However, when thinking kicks in... it is not so easy. This can be liken to a dog trying to bite its own tail. The habitual tendency to let go of these thoughts becomes the arising of the dualistic perception. 'Let go' becomes the very effort. and a loop cycle ensues. However, there are also time when the 'let go effort' drops and restfulness follows. ... and one wonders just how silly the 'let go' effort is. LOL.
The guess is that one must sustain a 'deeper' level of 'knowing' non-efforting.... that cannot be sought after.”
It is the very insight of “already is” that will lead to ‘effortlessness’. Expression of 'what already is' is not to proclaim about one’s insight or attainment but rather to bring across to practitioner that the ‘key’, the ‘antidote’ to clear the ‘hurdle’ of effortlessness of sustaining non-dual presence lies in the ‘already is’, i.e, after the right understanding of our non-dual and non-inherent nature; and this understanding must take place in our inmost consciousness.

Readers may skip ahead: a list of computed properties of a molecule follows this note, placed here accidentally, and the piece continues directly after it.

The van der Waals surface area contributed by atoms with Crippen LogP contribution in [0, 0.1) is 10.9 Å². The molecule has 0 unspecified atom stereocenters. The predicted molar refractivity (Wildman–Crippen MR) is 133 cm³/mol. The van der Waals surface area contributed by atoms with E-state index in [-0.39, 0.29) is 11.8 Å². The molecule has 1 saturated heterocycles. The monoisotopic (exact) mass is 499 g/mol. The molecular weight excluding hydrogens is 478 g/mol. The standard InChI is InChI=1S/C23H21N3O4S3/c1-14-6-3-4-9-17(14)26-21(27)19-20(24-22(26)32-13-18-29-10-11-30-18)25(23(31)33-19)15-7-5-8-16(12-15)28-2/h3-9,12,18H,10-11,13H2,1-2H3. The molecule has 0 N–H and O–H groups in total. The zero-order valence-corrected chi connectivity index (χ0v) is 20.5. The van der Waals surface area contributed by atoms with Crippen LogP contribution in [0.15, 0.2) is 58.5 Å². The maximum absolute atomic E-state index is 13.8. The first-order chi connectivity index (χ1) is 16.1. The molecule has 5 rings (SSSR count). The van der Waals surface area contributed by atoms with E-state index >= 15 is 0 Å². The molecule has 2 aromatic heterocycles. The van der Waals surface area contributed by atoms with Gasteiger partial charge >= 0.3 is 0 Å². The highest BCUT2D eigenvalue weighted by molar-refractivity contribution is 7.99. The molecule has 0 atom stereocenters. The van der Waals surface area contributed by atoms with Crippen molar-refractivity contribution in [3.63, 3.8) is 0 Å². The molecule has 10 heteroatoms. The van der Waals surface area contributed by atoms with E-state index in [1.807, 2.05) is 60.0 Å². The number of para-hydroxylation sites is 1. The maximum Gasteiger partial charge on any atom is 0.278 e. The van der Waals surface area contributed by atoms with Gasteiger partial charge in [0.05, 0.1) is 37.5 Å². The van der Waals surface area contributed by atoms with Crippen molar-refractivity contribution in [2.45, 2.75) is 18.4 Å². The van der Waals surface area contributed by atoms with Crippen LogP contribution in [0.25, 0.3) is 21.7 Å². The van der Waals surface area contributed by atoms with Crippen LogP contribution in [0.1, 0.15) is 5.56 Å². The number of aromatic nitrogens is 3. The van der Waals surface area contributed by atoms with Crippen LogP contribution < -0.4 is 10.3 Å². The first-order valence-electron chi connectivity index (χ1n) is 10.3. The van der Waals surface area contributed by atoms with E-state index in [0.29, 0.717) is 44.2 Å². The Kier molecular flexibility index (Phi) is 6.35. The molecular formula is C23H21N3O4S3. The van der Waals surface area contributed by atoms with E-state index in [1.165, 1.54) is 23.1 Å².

Update: links updated, comments updated

Here is my attempt at summarising some of the points from a discussion with Thusness, as well as being a reply to someone's question in my forum.

Update: BTW, there's another very interesting discussion I had with a guy called 'AndrewPKYap' who is as of now at Stage 4 (Presence as Mirror Bright Clarity) according to Thusness's Six Stages of Experience. Here is the link:

I believe the discussion with AndrewPKYap should make it very clear what is the difference between Stage 4 and 5, as well as to elaborate on the Emptiness nature of all phenomena.

--------------- parts updated after corrections by Thusness)

...J. Krishnamurti said, In the gap between subject and object lies the entire misery of humankind.

The fundamental point here is that, without liberating from the basic dualistic assumption of subject-object, you will always be trapped in tanha (desire), and the 2nd noble truth states that tanha (desire) causes suffering (such as lack, fear, anxiety, and dissatisfaction, etc).